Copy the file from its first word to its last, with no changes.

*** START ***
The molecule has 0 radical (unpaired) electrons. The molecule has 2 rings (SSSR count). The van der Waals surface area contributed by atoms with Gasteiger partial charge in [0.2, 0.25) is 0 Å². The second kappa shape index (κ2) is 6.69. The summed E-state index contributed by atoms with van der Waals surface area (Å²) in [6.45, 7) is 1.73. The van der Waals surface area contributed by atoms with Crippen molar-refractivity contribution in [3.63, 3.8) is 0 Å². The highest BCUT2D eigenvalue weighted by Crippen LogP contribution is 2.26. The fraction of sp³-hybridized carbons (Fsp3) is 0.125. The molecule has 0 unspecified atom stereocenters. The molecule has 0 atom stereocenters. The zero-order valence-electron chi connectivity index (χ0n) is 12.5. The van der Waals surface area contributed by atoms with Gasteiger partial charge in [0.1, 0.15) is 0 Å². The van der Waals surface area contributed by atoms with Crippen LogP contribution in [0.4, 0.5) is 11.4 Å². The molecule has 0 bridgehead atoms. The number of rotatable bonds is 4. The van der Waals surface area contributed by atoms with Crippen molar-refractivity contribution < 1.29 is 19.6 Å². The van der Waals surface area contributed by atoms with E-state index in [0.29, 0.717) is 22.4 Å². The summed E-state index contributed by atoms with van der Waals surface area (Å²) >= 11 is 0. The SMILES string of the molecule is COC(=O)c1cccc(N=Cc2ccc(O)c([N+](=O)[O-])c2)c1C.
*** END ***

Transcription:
The molecule has 0 radical (unpaired) electrons. The molecule has 2 rings (SSSR count). The van der Waals surface area contributed by atoms with Gasteiger partial charge in [0.2, 0.25) is 0 Å². The second kappa shape index (κ2) is 6.69. The summed E-state index contributed by atoms with van der Waals surface area (Å²) in [6.45, 7) is 1.73. The van der Waals surface area contributed by atoms with Crippen molar-refractivity contribution in [3.63, 3.8) is 0 Å². The highest BCUT2D eigenvalue weighted by Crippen LogP contribution is 2.26. The fraction of sp³-hybridized carbons (Fsp3) is 0.125. The molecule has 0 unspecified atom stereocenters. The molecule has 0 atom stereocenters. The zero-order valence-electron chi connectivity index (χ0n) is 12.5. The van der Waals surface area contributed by atoms with Gasteiger partial charge in [0.1, 0.15) is 0 Å². The van der Waals surface area contributed by atoms with Crippen LogP contribution in [0.4, 0.5) is 11.4 Å². The molecule has 0 bridgehead atoms. The number of rotatable bonds is 4. The van der Waals surface area contributed by atoms with Crippen molar-refractivity contribution < 1.29 is 19.6 Å². The van der Waals surface area contributed by atoms with E-state index in [0.29, 0.717) is 22.4 Å². The summed E-state index contributed by atoms with van der Waals surface area (Å²) >= 11 is 0. The SMILES string of the molecule is COC(=O)c1cccc(N=Cc2ccc(O)c([N+](=O)[O-])c2)c1C.